Blaine citizen survey yields positive results about city

Quality of life, government performance, city service delivery and city employees received high marks from residents in a recently released Blaine city survey.

Traffic signal timing was the most commonly mentioned community service improvement mentioned by respondents who returned their mailed survey forms.

Tom Miller, president of Boulder, Colo.-based National Research Council, Inc. summarized the 2012 survey during the Blaine council’s Aug. 16 workshop.

The 2012 Blaine Citizen Survey was administered by mail in May to 1,200 randomly selected households within the city, Miller said.

The survey was equally distributed among three city council wards. Data collection was conducted through July 2.

Of those households receiving the survey, 436 residents responded to mailed and Web questionnaires, resulting in a response rate of 37 percent.

According to Miller, the Blaine survey’s margin of error is plus or minus 5 percentage points.

According to Miller, the city received ratings above or much above other U.S. communities in 53 of 83 comparisons and above or much above other Minnesota communities in 41 of 81 comparisons.

Blaine households that received the survey were asked to evaluate five aspects of life in Blaine, plus the overall quality of life.

Most residents (88 percent) rated Blaine’s overall quality of life as either “excellent” or “good.” This rating was above the national benchmark, Miller said.

Government performance

Survey respondents were presented with a list of three aspects of local government performance.

The overall direction that Blaine is taking received positive ratings from two-thirds of residents (68 percent) while six out of 10 residents indicated the value of services for taxes paid was “excellent” or “good,” Miller said.

Residents were asked the degree to which run down buildings, weed lots or junk vehicles are a problem in residential areas in the city.

One-third of residents (33 percent) thought these were either a “major” or “moderate” problem, while about one-quarter (23 percent) thought that these were “not a problem,” Miller said.

Overall, residents in Blaine felt safe from various forms of crime.

Half of residents who returned surveys felt “very safe” from violent crime and an additional 40 percent felt “somewhat safe.”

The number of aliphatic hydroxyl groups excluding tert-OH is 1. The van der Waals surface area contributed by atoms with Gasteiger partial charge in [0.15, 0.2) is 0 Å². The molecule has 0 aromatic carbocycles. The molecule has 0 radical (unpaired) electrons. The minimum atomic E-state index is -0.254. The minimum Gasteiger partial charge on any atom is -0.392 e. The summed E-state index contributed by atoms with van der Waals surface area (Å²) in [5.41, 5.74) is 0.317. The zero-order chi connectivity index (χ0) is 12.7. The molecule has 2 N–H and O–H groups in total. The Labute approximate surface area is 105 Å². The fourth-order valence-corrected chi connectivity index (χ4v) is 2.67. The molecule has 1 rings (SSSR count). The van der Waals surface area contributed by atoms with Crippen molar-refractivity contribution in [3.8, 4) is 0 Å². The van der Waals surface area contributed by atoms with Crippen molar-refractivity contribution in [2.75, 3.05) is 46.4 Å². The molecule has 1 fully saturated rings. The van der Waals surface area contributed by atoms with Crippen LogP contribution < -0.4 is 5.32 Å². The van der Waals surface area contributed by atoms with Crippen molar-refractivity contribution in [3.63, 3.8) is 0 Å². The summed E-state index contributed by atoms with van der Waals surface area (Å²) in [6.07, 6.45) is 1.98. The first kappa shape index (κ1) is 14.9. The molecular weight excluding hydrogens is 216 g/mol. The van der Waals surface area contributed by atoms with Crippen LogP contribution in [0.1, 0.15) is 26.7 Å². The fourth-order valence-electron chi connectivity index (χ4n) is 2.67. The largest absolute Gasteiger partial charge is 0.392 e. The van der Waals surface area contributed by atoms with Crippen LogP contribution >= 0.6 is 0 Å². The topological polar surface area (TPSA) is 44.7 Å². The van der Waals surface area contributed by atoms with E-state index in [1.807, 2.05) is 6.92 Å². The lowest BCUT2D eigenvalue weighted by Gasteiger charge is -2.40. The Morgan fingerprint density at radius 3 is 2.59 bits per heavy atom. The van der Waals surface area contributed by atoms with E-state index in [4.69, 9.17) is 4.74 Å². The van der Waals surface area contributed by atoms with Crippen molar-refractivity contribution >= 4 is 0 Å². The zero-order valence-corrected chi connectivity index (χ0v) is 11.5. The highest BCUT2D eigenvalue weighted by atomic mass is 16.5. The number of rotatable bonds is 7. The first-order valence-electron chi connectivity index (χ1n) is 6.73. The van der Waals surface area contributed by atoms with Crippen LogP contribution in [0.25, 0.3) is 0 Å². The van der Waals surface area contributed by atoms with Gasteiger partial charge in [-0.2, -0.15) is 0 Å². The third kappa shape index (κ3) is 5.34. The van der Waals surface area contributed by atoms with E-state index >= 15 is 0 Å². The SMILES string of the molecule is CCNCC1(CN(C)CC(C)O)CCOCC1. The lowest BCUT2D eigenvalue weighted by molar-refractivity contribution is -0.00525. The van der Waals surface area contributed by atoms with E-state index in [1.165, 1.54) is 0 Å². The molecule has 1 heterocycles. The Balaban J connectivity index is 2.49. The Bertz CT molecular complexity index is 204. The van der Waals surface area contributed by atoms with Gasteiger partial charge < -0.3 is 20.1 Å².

Three-quarters (77 percent) of residents felt at least “somewhat safe” from property crime and drug use or trafficking.

When asked whether anyone in their households had been the victim of a crime in the 12 months preceding the survey, just 13 percent of survey respondents answered yes.

Of those who reported they were a victim of a crime, approximately three-quarters of those crimes were reported to the Blaine Police Department.

Overall service ranking

One-quarter of residents (23 percent) indicated that the overall quality of services in Blaine was “excellent” and an additional 64 percent thought it was “good.”

Thirteen percent said services were “fair” and just 1 percent felt they were “poor.” Overall service quality ratings were above national and state benchmarks.

Fire services (96 percent rated “excellent” or “good”) and garbage collection (90 percent) received the highest ratings,  followed by recycling (89 percent), police services (88 percent) and sewer services (87 percent).


Importance of services

In addition to rating the quality of city services, Miller said Blaine residents were asked to rate the importance of each service.

At least half of residents saw each service as “essential” or “very” important.


Core safety services provided by the city (fire, police and crime prevention) and drinking water were assessed as at least “very” important by 97 percent or more of respondents.


Though thought to be least important of all service areas, half of the residents in the survey considered athletic field maintenance to be at least “very” important, Miller reported.


Thirty-nine percent of residents who had contact with city employees rated them very positively.


At least 8 in 10 residents rated employees as either “excellent” or “good” in all five survey categories.


More than half of these residents thought Blaine city employees’ courtesy, knowledge and overall impression were “excellent.”


Other city amenities


Residents were of multiple minds about athletic field maintenance, seeing it both as a source of community pride and possible place to reduce service.


Eight out of 10 residents thought that athletic field maintenance in Blaine was either “excellent” or “good.” About half thought that this city service was “essential” or “very important.”


Athletic field maintenance quality ratings and the city’s overall service quality ratings were closely linked, the survey indicated.


While most residents (61 percent) said they would support the city building a community center that would include sports facilities, most (58 percent) opposed the use of a property tax increase to fund construction.


Residents also were asked how important it was to them for the city to add two types of sports facilities.


Indoor and outdoor sports facilities were considered “essential” or “very important” by a minority of residents (27 percent and 25 percent, respectively).


Volunteers needed?


Miller told council members volunteer opportunities were perceived as being in short supply in Blaine.


Residents indicated that they volunteered much less often than residents in other jurisdictions.


About one-third (35 percent) of residents had volunteered in Blaine at least once in the last year, he said.


“This is the cleanest survey I’ve seen in a long time,” said Councilmember Katherine Kolb.


Councilmember Dave Clark was pleased with the survey as well. “It’s information, not just data,” Clark said.


Mayor Tom Ryan said the survey reflected what he was hearing from residents regarding the quality of city services.


Tim Hennagir is at [email protected]